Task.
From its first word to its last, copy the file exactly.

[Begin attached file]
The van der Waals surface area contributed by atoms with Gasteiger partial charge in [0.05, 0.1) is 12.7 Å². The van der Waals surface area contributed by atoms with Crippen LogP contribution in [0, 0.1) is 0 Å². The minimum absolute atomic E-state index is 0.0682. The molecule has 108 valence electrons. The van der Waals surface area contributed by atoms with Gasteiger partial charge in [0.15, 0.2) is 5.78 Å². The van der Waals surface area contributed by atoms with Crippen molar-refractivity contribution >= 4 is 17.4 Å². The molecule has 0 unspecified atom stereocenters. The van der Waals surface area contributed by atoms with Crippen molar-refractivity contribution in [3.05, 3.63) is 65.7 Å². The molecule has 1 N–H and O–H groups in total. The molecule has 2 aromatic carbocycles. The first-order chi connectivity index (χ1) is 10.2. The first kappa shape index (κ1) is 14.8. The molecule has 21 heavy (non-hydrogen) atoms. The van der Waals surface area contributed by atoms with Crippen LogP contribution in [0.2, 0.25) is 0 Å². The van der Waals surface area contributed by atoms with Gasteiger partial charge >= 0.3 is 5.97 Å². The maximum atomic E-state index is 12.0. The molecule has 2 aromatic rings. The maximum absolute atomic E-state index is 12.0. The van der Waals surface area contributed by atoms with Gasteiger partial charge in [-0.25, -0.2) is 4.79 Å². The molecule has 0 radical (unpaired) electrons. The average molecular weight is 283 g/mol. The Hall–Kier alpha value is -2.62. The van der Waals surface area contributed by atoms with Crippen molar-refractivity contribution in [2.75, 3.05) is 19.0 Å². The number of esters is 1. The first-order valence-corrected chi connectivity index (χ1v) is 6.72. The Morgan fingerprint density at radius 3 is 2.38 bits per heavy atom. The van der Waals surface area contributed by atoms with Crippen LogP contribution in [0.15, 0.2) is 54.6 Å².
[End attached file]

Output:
The van der Waals surface area contributed by atoms with Gasteiger partial charge in [0.05, 0.1) is 12.7 Å². The van der Waals surface area contributed by atoms with Crippen LogP contribution in [0, 0.1) is 0 Å². The minimum absolute atomic E-state index is 0.0682. The molecule has 108 valence electrons. The van der Waals surface area contributed by atoms with Gasteiger partial charge in [0.15, 0.2) is 5.78 Å². The van der Waals surface area contributed by atoms with Crippen molar-refractivity contribution >= 4 is 17.4 Å². The molecule has 0 unspecified atom stereocenters. The van der Waals surface area contributed by atoms with Crippen molar-refractivity contribution in [3.05, 3.63) is 65.7 Å². The molecule has 1 N–H and O–H groups in total. The molecule has 2 aromatic carbocycles. The first-order chi connectivity index (χ1) is 10.2. The first kappa shape index (κ1) is 14.8. The molecule has 21 heavy (non-hydrogen) atoms. The van der Waals surface area contributed by atoms with Crippen LogP contribution in [0.2, 0.25) is 0 Å². The van der Waals surface area contributed by atoms with Gasteiger partial charge >= 0.3 is 5.97 Å². The maximum atomic E-state index is 12.0. The molecule has 2 aromatic rings. The maximum absolute atomic E-state index is 12.0. The van der Waals surface area contributed by atoms with Gasteiger partial charge in [-0.25, -0.2) is 4.79 Å². The molecule has 0 radical (unpaired) electrons. The average molecular weight is 283 g/mol. The Hall–Kier alpha value is -2.62. The van der Waals surface area contributed by atoms with Crippen molar-refractivity contribution in [2.75, 3.05) is 19.0 Å². The number of esters is 1. The first-order valence-corrected chi connectivity index (χ1v) is 6.72. The Morgan fingerprint density at radius 3 is 2.38 bits per heavy atom. The van der Waals surface area contributed by atoms with Crippen LogP contribution in [0.15, 0.2) is 54.6 Å².